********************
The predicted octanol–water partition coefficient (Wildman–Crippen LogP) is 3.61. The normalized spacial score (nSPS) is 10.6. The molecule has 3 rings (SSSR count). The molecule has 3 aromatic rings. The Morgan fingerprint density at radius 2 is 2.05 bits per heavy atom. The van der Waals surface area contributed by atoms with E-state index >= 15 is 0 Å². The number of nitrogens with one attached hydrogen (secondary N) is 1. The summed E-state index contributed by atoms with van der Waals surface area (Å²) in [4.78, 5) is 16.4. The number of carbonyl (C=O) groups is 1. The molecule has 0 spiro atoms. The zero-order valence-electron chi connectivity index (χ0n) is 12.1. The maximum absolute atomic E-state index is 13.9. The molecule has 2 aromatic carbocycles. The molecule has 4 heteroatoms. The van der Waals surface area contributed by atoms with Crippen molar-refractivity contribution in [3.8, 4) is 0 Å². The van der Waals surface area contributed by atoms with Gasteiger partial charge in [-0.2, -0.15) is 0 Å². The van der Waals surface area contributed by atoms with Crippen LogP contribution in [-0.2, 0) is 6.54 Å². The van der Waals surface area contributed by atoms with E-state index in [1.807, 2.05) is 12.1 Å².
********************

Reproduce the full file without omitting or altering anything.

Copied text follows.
The predicted octanol–water partition coefficient (Wildman–Crippen LogP) is 3.61. The normalized spacial score (nSPS) is 10.6. The molecule has 3 rings (SSSR count). The molecule has 3 aromatic rings. The Morgan fingerprint density at radius 2 is 2.05 bits per heavy atom. The van der Waals surface area contributed by atoms with E-state index >= 15 is 0 Å². The number of nitrogens with one attached hydrogen (secondary N) is 1. The summed E-state index contributed by atoms with van der Waals surface area (Å²) in [4.78, 5) is 16.4. The number of carbonyl (C=O) groups is 1. The molecule has 0 spiro atoms. The zero-order valence-electron chi connectivity index (χ0n) is 12.1. The maximum absolute atomic E-state index is 13.9. The molecule has 2 aromatic carbocycles. The molecule has 4 heteroatoms. The van der Waals surface area contributed by atoms with Crippen molar-refractivity contribution in [3.8, 4) is 0 Å². The van der Waals surface area contributed by atoms with Gasteiger partial charge in [-0.2, -0.15) is 0 Å². The van der Waals surface area contributed by atoms with Crippen LogP contribution in [-0.2, 0) is 6.54 Å². The van der Waals surface area contributed by atoms with E-state index in [1.807, 2.05) is 12.1 Å².